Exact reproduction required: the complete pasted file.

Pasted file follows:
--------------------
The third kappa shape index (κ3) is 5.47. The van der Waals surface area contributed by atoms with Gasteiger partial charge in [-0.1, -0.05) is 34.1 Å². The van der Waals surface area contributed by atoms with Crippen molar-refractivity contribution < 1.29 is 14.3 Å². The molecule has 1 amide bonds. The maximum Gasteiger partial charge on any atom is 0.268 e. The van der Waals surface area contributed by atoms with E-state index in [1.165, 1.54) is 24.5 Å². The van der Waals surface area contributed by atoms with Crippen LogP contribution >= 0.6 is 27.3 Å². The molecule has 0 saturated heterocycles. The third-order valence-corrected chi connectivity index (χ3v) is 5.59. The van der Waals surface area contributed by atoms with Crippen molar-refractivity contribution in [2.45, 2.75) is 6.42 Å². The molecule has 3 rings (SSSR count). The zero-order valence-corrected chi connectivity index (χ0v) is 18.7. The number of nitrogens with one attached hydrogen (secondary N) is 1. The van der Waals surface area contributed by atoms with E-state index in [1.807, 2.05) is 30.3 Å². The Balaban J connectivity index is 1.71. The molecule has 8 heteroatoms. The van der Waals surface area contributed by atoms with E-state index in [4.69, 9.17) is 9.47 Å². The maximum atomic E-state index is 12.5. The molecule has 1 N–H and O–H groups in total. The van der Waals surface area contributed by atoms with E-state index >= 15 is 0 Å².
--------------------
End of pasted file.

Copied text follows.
The third kappa shape index (κ3) is 5.47. The van der Waals surface area contributed by atoms with Gasteiger partial charge in [-0.1, -0.05) is 34.1 Å². The van der Waals surface area contributed by atoms with Crippen molar-refractivity contribution < 1.29 is 14.3 Å². The molecule has 1 amide bonds. The maximum Gasteiger partial charge on any atom is 0.268 e. The van der Waals surface area contributed by atoms with E-state index in [1.165, 1.54) is 24.5 Å². The van der Waals surface area contributed by atoms with Crippen LogP contribution >= 0.6 is 27.3 Å². The molecule has 0 saturated heterocycles. The third-order valence-corrected chi connectivity index (χ3v) is 5.59. The van der Waals surface area contributed by atoms with Crippen molar-refractivity contribution in [2.45, 2.75) is 6.42 Å². The molecule has 3 rings (SSSR count). The zero-order valence-corrected chi connectivity index (χ0v) is 18.7. The number of nitrogens with one attached hydrogen (secondary N) is 1. The van der Waals surface area contributed by atoms with E-state index in [1.807, 2.05) is 30.3 Å². The Balaban J connectivity index is 1.71. The molecule has 8 heteroatoms. The van der Waals surface area contributed by atoms with E-state index in [4.69, 9.17) is 9.47 Å². The maximum atomic E-state index is 12.5. The molecule has 1 N–H and O–H groups in total. The van der Waals surface area contributed by atoms with E-state index >= 15 is 0 Å².